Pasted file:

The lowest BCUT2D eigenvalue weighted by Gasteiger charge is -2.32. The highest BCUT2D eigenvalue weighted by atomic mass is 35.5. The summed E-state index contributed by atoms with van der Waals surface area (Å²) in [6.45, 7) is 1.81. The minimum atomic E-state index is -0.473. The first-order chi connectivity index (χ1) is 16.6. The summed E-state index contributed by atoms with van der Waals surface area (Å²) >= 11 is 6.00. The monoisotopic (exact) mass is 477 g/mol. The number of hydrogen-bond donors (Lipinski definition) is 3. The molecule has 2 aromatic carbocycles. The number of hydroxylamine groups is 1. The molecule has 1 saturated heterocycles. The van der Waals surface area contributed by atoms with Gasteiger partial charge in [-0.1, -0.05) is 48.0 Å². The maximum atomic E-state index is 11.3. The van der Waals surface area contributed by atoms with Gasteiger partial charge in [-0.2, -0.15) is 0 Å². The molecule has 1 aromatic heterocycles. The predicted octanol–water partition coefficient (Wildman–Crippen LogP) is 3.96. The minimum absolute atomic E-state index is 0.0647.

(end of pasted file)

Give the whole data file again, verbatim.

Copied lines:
The lowest BCUT2D eigenvalue weighted by Gasteiger charge is -2.32. The highest BCUT2D eigenvalue weighted by atomic mass is 35.5. The summed E-state index contributed by atoms with van der Waals surface area (Å²) in [6.45, 7) is 1.81. The minimum atomic E-state index is -0.473. The first-order chi connectivity index (χ1) is 16.6. The summed E-state index contributed by atoms with van der Waals surface area (Å²) >= 11 is 6.00. The monoisotopic (exact) mass is 477 g/mol. The number of hydrogen-bond donors (Lipinski definition) is 3. The molecule has 2 aromatic carbocycles. The number of hydroxylamine groups is 1. The molecule has 1 saturated heterocycles. The van der Waals surface area contributed by atoms with Gasteiger partial charge in [-0.1, -0.05) is 48.0 Å². The maximum atomic E-state index is 11.3. The van der Waals surface area contributed by atoms with Gasteiger partial charge in [-0.2, -0.15) is 0 Å². The molecule has 1 aromatic heterocycles. The predicted octanol–water partition coefficient (Wildman–Crippen LogP) is 3.96. The minimum absolute atomic E-state index is 0.0647.